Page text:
One of the most infectious post-punk dancefloor bangers ever made. Medium Medium are supposedly the first white ‘rock’ group to ever use slap bass and they make Sly proud. I Die: You Die made a mention recently about the funk influence running through all of DKA’s releases and that was dead-on as we’re always looking for ways to bring that fun and funky vibe of early post-punk and industrial back into the goth/industrial/‘whatever’ scene.
Lee “Scratch” Perry and the Dub Syndicate, “Train To Doomsville”
Ever have someone tell you all reggae/dub sounds the same? Yeah, no way. Reggae and dub had a long history of sharing influence (Bob Marley name-checking The Clash, the Sex Pistols listening to dub on their bus in between chaotic shows) but Sherwood took it to a new level, bringing heavy guitar, creepy voices laughing straight out of a Skinny Puppy record, and a grinding industrial intro to the dubfather as Perry rants about…well whatever Perry goes on about.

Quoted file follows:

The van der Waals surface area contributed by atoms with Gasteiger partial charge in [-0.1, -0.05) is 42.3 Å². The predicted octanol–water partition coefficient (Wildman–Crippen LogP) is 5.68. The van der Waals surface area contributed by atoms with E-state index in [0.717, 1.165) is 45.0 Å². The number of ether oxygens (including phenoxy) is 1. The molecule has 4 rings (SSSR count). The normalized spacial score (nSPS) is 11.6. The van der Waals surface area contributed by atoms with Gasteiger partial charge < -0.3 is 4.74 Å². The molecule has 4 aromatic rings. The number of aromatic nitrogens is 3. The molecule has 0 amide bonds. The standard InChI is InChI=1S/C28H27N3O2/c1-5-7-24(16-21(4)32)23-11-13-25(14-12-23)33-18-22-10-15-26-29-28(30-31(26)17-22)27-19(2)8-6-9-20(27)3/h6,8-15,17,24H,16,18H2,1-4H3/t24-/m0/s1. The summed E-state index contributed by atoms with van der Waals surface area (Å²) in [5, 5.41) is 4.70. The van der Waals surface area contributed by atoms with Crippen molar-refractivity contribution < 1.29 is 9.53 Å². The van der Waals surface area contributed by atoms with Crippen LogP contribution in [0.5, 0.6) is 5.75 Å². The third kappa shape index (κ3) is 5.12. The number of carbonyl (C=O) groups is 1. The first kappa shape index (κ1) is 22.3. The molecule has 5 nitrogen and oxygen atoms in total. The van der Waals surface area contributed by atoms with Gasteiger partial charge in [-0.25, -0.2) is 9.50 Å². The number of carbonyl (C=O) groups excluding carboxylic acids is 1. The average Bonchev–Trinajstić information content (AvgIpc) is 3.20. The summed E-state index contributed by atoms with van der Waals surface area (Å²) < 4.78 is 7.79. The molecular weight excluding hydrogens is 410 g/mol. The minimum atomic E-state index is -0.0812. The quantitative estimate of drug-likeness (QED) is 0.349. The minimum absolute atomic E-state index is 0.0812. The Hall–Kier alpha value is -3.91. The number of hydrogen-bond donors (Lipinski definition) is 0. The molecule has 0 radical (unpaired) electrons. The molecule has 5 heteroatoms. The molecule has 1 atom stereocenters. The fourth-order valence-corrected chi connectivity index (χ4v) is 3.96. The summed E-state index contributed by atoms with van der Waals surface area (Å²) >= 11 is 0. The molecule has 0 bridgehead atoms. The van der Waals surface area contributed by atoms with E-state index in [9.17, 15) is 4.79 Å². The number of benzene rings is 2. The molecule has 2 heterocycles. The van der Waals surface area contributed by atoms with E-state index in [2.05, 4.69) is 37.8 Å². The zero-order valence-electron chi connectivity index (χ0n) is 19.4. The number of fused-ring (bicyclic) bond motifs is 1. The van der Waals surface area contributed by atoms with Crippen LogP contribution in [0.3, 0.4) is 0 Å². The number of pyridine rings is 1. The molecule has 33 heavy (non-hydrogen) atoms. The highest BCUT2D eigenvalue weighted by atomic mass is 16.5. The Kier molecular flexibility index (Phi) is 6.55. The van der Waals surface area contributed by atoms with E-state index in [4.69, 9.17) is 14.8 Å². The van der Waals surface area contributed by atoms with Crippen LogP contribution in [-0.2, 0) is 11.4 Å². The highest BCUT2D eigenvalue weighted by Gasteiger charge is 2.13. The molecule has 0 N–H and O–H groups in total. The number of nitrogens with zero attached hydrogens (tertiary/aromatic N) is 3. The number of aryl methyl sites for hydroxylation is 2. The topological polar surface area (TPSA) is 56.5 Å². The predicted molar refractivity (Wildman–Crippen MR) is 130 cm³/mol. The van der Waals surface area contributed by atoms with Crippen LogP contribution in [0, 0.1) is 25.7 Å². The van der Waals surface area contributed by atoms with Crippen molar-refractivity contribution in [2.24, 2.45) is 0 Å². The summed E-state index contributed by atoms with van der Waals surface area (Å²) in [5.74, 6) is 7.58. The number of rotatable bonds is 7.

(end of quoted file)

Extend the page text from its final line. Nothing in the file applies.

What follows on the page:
Mark Stewart & The Maffia, “Jerusalem”
Probably the most straight up dub track on the playlist, this one’s for that late night feel when you’re driving home from the Youth Code show and your ears are still ringing. Mark Stewart will be familiar to most folks as the singer for The Pop Group (themselves a pretty righteous and important influence) but if you can vibe with this you’ve got a whole world of dub out there to explore. Get to it.
The most recent track on the list, coming out just recently, homie definitely still has what it takes to make the weirdos dance. Ever wanted to hear just the crazy dub parts of “Bela Lugosi’s Dead” stretched into a dub techno track? No? Well Sherwood and Nissenenmondai have you covered anyway.